I feel the same about those who make boastful claims without evidence, too.

Me, too. All my claims are made with utmost humility, btw. In the case of the blind test, I’m not boasting, it’s simply a fact. Inevitably, a cap thread pops up, I give my opinion, someone says I’m wrong and links the test, and I tell them I already did it. I’m just trying to move the conversation on from placebo/confirmation bias. If it rubs you the wrong way, I promise to never mention it again if people stop asking me to take it.
 

d95err

Member
Messages
192
To add to the fun, in a typical RC-filter guitar tone control, the signal bled off from lowering the tone pot passes thru the capacitor to ground... the actual guitar signal that leaves your instrument does not pass thru that cap.

Rip a paper in two. Throw one of the pieces away. Can you really say that the piece you threw away did not affect the shape of the piece you kept?

A component shapes the tone just as much if it taps off signal to ground, compared to if it passes signal toward the output.


(When it comes to passive guitar tone circuits though, the capacitor type will not make any significant or auditble difference to the tone)
 

JPH118

Silver Supporting Member
Messages
4,582
Rip a paper in two. Throw one of the pieces away. Can you really say that the piece you threw away did not affect the shape of the piece you kept?

A component shapes the tone just as much if it taps off signal to ground, compared to if it passes signal toward the output.


(When it comes to passive guitar tone circuits though, the capacitor type will not make any significant or auditble difference to the tone)

That’s a great point... I guess the way I view it, the sound of the piece being thrown away would be influenced more by the capacitor it’s passing thru, than the remaining piece. Opposite regarding a CR Hipass filter in an amp, where the coupling cap passes the audible signal entirely.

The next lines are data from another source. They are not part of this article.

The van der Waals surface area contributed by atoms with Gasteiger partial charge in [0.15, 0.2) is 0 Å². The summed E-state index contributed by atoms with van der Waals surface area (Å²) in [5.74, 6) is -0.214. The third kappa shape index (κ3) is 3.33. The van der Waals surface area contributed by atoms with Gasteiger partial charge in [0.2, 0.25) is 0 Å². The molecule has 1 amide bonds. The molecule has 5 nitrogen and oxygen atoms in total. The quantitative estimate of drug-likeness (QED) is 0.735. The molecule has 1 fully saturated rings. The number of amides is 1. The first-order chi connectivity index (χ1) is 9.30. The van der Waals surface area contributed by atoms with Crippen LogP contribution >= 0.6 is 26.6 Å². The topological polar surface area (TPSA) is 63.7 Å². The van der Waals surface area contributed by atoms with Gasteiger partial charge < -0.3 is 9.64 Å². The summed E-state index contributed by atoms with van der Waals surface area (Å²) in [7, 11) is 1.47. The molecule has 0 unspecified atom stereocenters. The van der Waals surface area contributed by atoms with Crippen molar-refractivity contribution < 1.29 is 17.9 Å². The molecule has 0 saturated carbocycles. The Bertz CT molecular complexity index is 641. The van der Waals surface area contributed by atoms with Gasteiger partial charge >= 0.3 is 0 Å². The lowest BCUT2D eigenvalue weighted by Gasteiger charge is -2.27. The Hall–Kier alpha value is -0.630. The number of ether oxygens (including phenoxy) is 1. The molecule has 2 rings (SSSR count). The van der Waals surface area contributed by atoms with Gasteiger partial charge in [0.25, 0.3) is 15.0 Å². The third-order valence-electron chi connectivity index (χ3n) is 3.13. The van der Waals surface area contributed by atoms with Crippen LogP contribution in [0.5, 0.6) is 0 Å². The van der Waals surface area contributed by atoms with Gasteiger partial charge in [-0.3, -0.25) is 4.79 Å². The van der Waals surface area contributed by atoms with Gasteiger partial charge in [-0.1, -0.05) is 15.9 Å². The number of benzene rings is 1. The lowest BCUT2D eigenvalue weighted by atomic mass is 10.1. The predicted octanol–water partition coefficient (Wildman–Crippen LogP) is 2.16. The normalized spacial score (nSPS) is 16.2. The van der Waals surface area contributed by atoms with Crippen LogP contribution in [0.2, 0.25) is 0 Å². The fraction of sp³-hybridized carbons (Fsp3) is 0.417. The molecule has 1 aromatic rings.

Timtam

Member
Messages
2,845
If you looked at the test and results objectively, you would see that they are completely invalid. 2 tests, pick out the bumblebee, but there was no bumblebee to pick out in the second. As a result, the second test result is RANDOM guessing. So, the result, the scoring is not valid, a 50% score does not prove an inability to distinguish a bumblebee because there was only one valid question.

As to me proving my capacitor preferences, maybe I will post clips sometime. However, in my experience on the internet, people who make conclusions based on no evidence, don’t have high regard for evidence at all.

That's how a blinded test series works. The listeners ideally shouldn't know what the options are amongst what they are listening to. Or if they do, that expectation should be changed up. Otherwise we don't know how their preconceptions of what the result 'should' be will influence their answers. A totally ideal test wouldn't even tell people they're listening to capacitor tone circuits, since many of us obviously have a strong opinion that there won't be any differences, and you believe that there will be. And the tests should include a random number of real capacitors and some with no capacitor at all. If we already know that 3 are ceramic and one isn't, we're all listening for "the only one that isn't ceramic".